This is the second article in a three-part series which is currently being run in the Colombo Telegraph.
On a quiet September morning in 1959, two men were waiting for an audience with an important man. Seated on the verandah of the Prime Minister’s house, Asoka Christopher Seneviratne and his uncle Stephen had come to ask for a certificate of character.
A mundane request for an insignificant piece of paper; the sort of thing used to support an application for a job or bank loan.
The man they had come to see was S.W.R.D. Bandaranaike, leader of the Sri Lanka Freedom Party, who had swept to victory three years earlier. Yet despite his electoral success, Mr Bandaranaike’s short incumbency had not been a peaceful one.
In previous months the country had been brought to a standstill by strikes and pushed to the brink of civil war by violent ethnic riots.
Yet, by 1959 peace appeared to have been restored.
Neither of the two men seated outside the Prime Minister’s home could have anticipated the momentous event that they were about to witness.
Having waited patiently for twenty minutes, they were joined by another supplicant: a Buddhist monk who seemed impatient to catch a glimpse of the Prime Minister.
Before seating himself next to the two men, the monk wandered up to the house and peered through the drawing-room window. He then settled next to Asoka and began chatting, mentioning that he worked at the Ayurvedic Hospital.
The men continued to wait. Mr Bandaranaike was late, delayed by visitors inside the house who included the American ambassador.
At last, he stepped onto the verandah where he dealt first with Asoka, directing him into the house, to his office, to write down some personal details. Asoka did not witness what happened next, although he heard it.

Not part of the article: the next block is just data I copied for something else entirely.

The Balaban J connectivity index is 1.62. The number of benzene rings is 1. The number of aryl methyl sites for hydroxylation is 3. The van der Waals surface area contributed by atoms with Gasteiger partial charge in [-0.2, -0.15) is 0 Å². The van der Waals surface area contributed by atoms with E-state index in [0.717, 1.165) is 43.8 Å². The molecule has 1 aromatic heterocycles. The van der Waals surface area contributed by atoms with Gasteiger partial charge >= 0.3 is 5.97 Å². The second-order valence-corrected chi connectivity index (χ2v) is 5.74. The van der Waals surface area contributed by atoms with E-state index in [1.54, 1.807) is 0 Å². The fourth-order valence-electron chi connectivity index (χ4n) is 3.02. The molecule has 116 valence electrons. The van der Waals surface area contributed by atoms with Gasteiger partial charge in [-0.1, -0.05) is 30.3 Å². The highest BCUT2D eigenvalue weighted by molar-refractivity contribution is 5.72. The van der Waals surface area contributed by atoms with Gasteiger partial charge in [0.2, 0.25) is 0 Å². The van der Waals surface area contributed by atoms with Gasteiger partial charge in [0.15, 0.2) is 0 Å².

After sending Asoka into the house, Mr Bandaranaike greeted the monk, bowing his head in the customary salutation. The Prime Minister then began to question the monk. What had brought him to the surgery?
As the Prime Minister spoke, the monk pulled a gun from his robes and shot Mr Bandaranaike in the hand and chest. The Prime Minister cried in pain and ran into the house, followed by his attacker who fired two more shots at his victim.
Pandemonium broke out. Mrs Bandaranaike ran in from the garden and, holding her husband’s hand, tried to pull the monk away by his robes. The monk tried to escape but was tackled and brought to the ground by several men who had run to the scene, alerted by the shots.
The gun fell to the floor and a furious tussle ensued; the monk scrabbling to retrieve his weapon. Eventually, he was subdued: shot by a policeman and, apparently, sustaining a wound to the genitals – a detail which would later become the subject of a ribald song.
Although he did not die immediately, Mr Bandaranaike was mortally wounded, succumbing to gunshots to the stomach on the following day.
The murderer – Talduwe Somarama Thera – would be one of seven people charged with the Prime Minister’s assassination. It was one of the most extraordinary conspiracies of the 20th century in which the plot to assassinate a leading politician was master-minded and executed by Buddhist monks.
This plot, worthy of the Borgias in its complexity and intrigue, came from an entirely unexpected quarter: the Prime Minister’s own supporters.
Yet, although he was the assassin, Somarama Thera was merely a pawn in a much more intricate game. The real mastermind was a charismatic Buddhist monk – Mapitigama Buddharakkita Thera – whose extraordinary career reflects the bond between religion and nationalist politics in Sri Lanka. Yet it is an example that many would prefer to forget.
In Part 3: A profile of Buddharakkita Thera, his rise to power and the relationship that began with patronage and ended with murder.
My first novel The Devil Dancers is set in 1950s Ceylon. Writing and researching material for the book was a lengthy project which took nine years. More information can be found on my website at: www.thedevildancers.com.